Ecospirituality was the focus of The Asia-Oceania Meeting of Religious XVII which concluded March 3 in Yangon, Myanmar.
There were 132 participants from 21 countries attending the meeting.
The conference’s theme was”A Call for Global Ecological Conversion.”
Participants explored the meaning of ecospirituality and the inherent Asian spirituality that celebrates ; “Contemplative consciousness” and “ecological consciousness understood as awareness and sensitivity to the interconnectedness of all beings and things on Earth,”
They said the message of caring for the Earth, countering climate change and helping communities that global warming affects most will continue beyond the five-day Asia Oceania Meeting of Religious, known by its acronym, AMOR.
“We have done something for the whole Catholic church and the church in Myanmar,” said Sr. Margaret Maung.
Sr. Margaret is the president of the Catholic Religious Conference of Myanmar,
She is Sister of Our Lady of the Missions (RNDM) and chairwoman of the 19-member working committee.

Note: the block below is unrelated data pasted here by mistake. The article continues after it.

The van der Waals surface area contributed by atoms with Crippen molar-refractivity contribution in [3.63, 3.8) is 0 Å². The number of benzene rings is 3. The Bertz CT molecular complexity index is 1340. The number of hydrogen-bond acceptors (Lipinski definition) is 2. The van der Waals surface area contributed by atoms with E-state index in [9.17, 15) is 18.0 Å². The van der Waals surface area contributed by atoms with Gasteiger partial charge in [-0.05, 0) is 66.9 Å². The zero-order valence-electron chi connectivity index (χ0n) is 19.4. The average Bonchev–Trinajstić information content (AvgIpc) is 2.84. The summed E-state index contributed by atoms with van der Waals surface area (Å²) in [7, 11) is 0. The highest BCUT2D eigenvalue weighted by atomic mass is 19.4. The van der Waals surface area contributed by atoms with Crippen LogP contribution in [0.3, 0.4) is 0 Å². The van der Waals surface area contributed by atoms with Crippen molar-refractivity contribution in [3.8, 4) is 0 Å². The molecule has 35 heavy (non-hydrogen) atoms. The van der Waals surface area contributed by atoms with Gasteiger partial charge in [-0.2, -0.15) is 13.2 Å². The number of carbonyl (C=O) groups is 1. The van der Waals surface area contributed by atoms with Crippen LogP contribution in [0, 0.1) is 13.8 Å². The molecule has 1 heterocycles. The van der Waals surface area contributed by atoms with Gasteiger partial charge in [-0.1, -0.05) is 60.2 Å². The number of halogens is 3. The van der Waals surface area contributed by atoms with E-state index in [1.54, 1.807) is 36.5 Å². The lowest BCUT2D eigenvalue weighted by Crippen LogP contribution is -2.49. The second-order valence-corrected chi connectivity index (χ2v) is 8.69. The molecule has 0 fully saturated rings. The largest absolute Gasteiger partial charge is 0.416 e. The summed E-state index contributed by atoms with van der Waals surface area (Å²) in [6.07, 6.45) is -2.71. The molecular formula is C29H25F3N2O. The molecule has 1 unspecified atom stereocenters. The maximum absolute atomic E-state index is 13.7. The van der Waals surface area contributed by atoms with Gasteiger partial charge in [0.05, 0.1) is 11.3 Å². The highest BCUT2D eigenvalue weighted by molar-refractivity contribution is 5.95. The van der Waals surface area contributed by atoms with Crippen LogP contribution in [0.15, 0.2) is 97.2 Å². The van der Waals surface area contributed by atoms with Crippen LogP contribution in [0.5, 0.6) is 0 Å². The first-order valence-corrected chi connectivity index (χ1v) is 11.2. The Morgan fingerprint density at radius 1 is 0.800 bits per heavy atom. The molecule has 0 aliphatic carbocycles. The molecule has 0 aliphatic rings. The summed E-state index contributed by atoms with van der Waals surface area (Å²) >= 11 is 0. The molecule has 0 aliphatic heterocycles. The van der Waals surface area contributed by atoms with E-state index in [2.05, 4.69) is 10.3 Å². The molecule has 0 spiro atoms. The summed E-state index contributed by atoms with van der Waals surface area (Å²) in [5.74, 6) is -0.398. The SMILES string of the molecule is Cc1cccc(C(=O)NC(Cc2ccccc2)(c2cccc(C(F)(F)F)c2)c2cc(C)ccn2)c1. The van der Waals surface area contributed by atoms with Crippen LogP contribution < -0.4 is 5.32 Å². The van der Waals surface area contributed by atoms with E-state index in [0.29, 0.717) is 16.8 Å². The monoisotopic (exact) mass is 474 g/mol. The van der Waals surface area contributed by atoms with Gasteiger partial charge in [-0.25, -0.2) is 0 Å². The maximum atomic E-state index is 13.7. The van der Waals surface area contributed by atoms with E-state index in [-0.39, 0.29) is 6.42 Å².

“By the presentations and the table sharing and interacting, we came to know each other and the reality of the church, and that we are one with the Earth and the strengths and weaknesses of the environment and climate change.”
At the conference country reports from Bangladesh, India, Korea, New Zealand and others showed the effects of climate change and pollution, as well as specific concerns, such as use of nuclear power in Japan in the wake of the 2011 Fukushima nuclear disaster.
Claretian Fr. Samuel Canilang, director of the Institute for Consecrated Life in Asia, also made a presentation.
“Asians don’t need anyone to tell us the environment is sacred,” he said. “It is natural to us.”
Not long ago, Canilang said, Asians may have felt self-conscious focusing such attention on the spirituality of the natural world, lest others accuse them of being pantheistic. But Laudato Si’ is liberating Asians to speak of their relationship with nature, he said.
News category: Pacific.